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So, I first realised that going from Glasgow to Halifax was possibly cheaper if a stopover in Iceland was added. This grew into a “what about if I stop in Iceland for a week? Never been there”, and then, when I realise that various  other reasons were going to keep me in Glasgow till nearly the middle of July, into “why don’t I just go for a week in Iceland?”.

I first became Iceland aware in fifth grade when I had to research it for my geography class. Remarkable that I now, out of nowhere, I am thinking of going.

Flying to Iceland from Scotland is rather straight forward and relatively cheap. Other than having to get to Edinburgh, an airport I have not flown out of for nearly an age, I was in Reykjavik in a blink of an eye.

Landing at 20:00 and with the sun still high in the sky was weird enough, but deciding to go for a walk in what felt like the late afternoon at 23:30 was even stranger.

Water still and sky clear at midnight.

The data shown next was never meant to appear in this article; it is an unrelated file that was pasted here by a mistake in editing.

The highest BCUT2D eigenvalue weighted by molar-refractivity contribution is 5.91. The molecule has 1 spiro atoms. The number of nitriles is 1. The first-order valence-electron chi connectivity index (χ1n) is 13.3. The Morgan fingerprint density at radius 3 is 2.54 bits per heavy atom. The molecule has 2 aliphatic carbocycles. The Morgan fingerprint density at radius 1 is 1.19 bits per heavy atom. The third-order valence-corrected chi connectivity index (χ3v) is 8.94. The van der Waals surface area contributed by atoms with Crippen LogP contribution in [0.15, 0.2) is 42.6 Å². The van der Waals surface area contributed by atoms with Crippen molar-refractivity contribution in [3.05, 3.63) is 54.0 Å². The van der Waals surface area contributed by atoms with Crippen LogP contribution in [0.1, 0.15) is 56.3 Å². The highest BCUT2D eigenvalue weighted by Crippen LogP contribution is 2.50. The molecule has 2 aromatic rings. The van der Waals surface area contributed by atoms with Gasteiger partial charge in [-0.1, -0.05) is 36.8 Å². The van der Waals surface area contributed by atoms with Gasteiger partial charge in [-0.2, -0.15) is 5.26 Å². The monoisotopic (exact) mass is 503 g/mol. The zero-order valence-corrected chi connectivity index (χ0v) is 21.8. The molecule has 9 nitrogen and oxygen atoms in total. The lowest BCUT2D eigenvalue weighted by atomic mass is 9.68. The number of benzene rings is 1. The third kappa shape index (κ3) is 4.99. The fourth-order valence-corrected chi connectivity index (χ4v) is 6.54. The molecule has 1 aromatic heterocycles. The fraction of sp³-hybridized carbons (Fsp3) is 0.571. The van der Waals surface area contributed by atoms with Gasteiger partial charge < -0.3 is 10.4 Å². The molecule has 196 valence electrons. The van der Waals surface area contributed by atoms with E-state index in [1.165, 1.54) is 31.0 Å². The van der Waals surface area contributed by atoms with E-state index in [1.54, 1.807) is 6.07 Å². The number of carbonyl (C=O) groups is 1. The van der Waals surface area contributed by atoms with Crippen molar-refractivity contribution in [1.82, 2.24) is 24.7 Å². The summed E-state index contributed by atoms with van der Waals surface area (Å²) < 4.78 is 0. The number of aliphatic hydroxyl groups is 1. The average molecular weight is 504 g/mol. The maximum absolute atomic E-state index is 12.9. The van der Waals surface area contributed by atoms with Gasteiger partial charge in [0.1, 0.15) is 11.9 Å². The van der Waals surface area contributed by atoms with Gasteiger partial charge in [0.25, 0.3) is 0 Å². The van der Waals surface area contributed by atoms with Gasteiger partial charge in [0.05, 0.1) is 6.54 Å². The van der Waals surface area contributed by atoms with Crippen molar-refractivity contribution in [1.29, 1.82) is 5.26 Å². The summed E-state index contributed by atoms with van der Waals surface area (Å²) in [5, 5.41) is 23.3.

I just never get enough of sunsets, even if this one lasted for more than thirty minutes.
Even better with the Sólfar (Sun Voyager)
After the walk it was time to have some dinner (00:40). Excellent stout and wasabi nuts.

First day I just spend going round Reykjavik, which is not that big and, if there are no exceptional events going on, does not warrant more than a day or two to be comprehensively explored.

Sólfar, the sun Voyager, is a rather striking sculpture drawing inspiration from the shape of Viking long boat
Harpa concert hall and conference centre.
I spent some time trying to take a picture that had me reflecting in one of the panes, I did not manage, I would have had to be able to walk on water 🙁
One of the main streets with the cathedral at the very end.
Leif Erikson, the first European to try to invade America, quite some time before Columbus and definitely way before the Beatles.
Leif Erikson statue is just in front of the really spartan cathedral which boasts, apparently, one of the best organs in … not sure I remember in what.
As I go around Reykjavik I come to realise how interesting public art is.
And a country that has a monument to disobedience has all my respect.